Aim: Major clinical trials have shown that angiotensin-converting enzyme (ACE) inhibitors reduce mortality and morbidity in congestive heart failure (HF). Prior to these seminal findings hemodynamic effects of ACE inhibitors were examined in small studies. We aimed to review these studies systematically and meta-analyze the effects of ACE inhibitors on hemodynamics in HF. Methods and results: We identified studies investigating the acute hemodynamic effect of ACE inhibitors in naïve patients with congestive heart failure by searching PubMed and the Cochrane Central Register of Controlled Trials. We extracted the changes in hemodynamic measures and their standard errors from study reports or calculated these values from baseline and post-medication measurements. Data were pooled using random effects models. In total, 41 studies with 46 independent cohorts consisting of 676 patients were included. ACE inhibitor treatment reduced pulmonary capillary wedge pressure by 7.3 (95% confidence interval 6.4–8.2) mmHg and right atrial pressure by 3.7 (95% confidence interval 1.3–6.1) mmHg in patients with HF. Cardiac index increased by 0.4 (95% confidence interval 0.2–0.6) ml/min/m2. Changes in hemodynamic measures were strongly connected to each other in weighted simple linear regression models. Conclusion: Angiotensin-converting enzyme-inhibitors acutely reduced cardiac filling pressures and increased cardiac output in patients with congestive heart failure who were naïve for these drugs. These data indicate that ACE inhibitors exhibit a strong decongesting effect in congestive heart failure. In light of their impact on long-term prognosis, ACE inhibitors should also be considered as decongesting drugs in stable patients.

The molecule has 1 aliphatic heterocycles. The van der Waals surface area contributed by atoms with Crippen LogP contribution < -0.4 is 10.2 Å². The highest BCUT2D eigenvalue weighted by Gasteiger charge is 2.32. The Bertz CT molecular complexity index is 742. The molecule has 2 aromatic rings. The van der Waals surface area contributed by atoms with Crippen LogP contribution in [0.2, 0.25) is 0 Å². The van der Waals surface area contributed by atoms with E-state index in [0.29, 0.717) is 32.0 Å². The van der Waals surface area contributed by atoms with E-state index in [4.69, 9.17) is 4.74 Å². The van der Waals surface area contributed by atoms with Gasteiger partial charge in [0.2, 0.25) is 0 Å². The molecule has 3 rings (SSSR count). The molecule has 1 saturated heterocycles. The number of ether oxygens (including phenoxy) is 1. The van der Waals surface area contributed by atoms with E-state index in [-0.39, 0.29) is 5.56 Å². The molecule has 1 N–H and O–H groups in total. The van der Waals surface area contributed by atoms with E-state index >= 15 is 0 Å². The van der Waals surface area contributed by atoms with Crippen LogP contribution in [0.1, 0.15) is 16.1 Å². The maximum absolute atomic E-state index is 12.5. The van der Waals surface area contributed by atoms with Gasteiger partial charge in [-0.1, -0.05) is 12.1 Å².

Research Areas and Centers
- Academic Focus: Center for Brain, Behavior and Metabolism (CBBM)